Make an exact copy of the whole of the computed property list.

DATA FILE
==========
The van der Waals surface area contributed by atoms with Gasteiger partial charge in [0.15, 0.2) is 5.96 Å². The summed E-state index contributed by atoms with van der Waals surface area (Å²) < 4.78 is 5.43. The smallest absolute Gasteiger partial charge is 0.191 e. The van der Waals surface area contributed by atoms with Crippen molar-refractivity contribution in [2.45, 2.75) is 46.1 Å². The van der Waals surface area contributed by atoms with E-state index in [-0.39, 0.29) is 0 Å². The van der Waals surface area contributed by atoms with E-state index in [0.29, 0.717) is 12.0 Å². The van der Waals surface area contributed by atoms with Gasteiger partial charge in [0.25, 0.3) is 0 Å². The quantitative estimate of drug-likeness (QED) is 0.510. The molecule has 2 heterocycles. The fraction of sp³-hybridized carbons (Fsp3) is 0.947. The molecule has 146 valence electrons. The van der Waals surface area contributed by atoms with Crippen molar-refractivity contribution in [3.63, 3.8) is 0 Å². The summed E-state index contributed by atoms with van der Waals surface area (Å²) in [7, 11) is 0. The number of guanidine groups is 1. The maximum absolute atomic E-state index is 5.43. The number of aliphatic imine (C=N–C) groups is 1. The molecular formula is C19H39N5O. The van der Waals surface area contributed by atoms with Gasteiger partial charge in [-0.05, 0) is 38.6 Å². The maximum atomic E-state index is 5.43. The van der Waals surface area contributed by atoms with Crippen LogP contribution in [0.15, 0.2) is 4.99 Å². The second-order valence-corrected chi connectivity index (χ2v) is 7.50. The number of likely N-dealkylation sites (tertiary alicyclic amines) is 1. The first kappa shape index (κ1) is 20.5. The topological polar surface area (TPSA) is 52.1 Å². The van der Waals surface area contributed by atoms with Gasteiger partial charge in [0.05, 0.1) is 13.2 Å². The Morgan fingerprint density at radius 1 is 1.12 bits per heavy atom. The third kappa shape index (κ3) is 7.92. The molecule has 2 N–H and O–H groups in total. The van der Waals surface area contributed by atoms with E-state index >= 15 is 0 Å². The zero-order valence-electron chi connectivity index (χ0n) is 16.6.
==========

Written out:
The van der Waals surface area contributed by atoms with Gasteiger partial charge in [0.15, 0.2) is 5.96 Å². The summed E-state index contributed by atoms with van der Waals surface area (Å²) < 4.78 is 5.43. The smallest absolute Gasteiger partial charge is 0.191 e. The van der Waals surface area contributed by atoms with Crippen molar-refractivity contribution in [2.45, 2.75) is 46.1 Å². The van der Waals surface area contributed by atoms with E-state index in [-0.39, 0.29) is 0 Å². The van der Waals surface area contributed by atoms with E-state index in [0.29, 0.717) is 12.0 Å². The van der Waals surface area contributed by atoms with Gasteiger partial charge in [0.25, 0.3) is 0 Å². The quantitative estimate of drug-likeness (QED) is 0.510. The molecule has 2 heterocycles. The fraction of sp³-hybridized carbons (Fsp3) is 0.947. The molecule has 146 valence electrons. The van der Waals surface area contributed by atoms with Crippen molar-refractivity contribution in [3.63, 3.8) is 0 Å². The summed E-state index contributed by atoms with van der Waals surface area (Å²) in [7, 11) is 0. The number of guanidine groups is 1. The maximum absolute atomic E-state index is 5.43. The number of aliphatic imine (C=N–C) groups is 1. The molecular formula is C19H39N5O. The van der Waals surface area contributed by atoms with Gasteiger partial charge in [-0.05, 0) is 38.6 Å². The maximum atomic E-state index is 5.43. The van der Waals surface area contributed by atoms with Crippen LogP contribution in [0.15, 0.2) is 4.99 Å². The second-order valence-corrected chi connectivity index (χ2v) is 7.50. The number of likely N-dealkylation sites (tertiary alicyclic amines) is 1. The first kappa shape index (κ1) is 20.5. The topological polar surface area (TPSA) is 52.1 Å². The van der Waals surface area contributed by atoms with Gasteiger partial charge in [0.05, 0.1) is 13.2 Å². The Morgan fingerprint density at radius 1 is 1.12 bits per heavy atom. The third kappa shape index (κ3) is 7.92. The molecule has 2 N–H and O–H groups in total. The van der Waals surface area contributed by atoms with E-state index >= 15 is 0 Å². The zero-order valence-electron chi connectivity index (χ0n) is 16.6.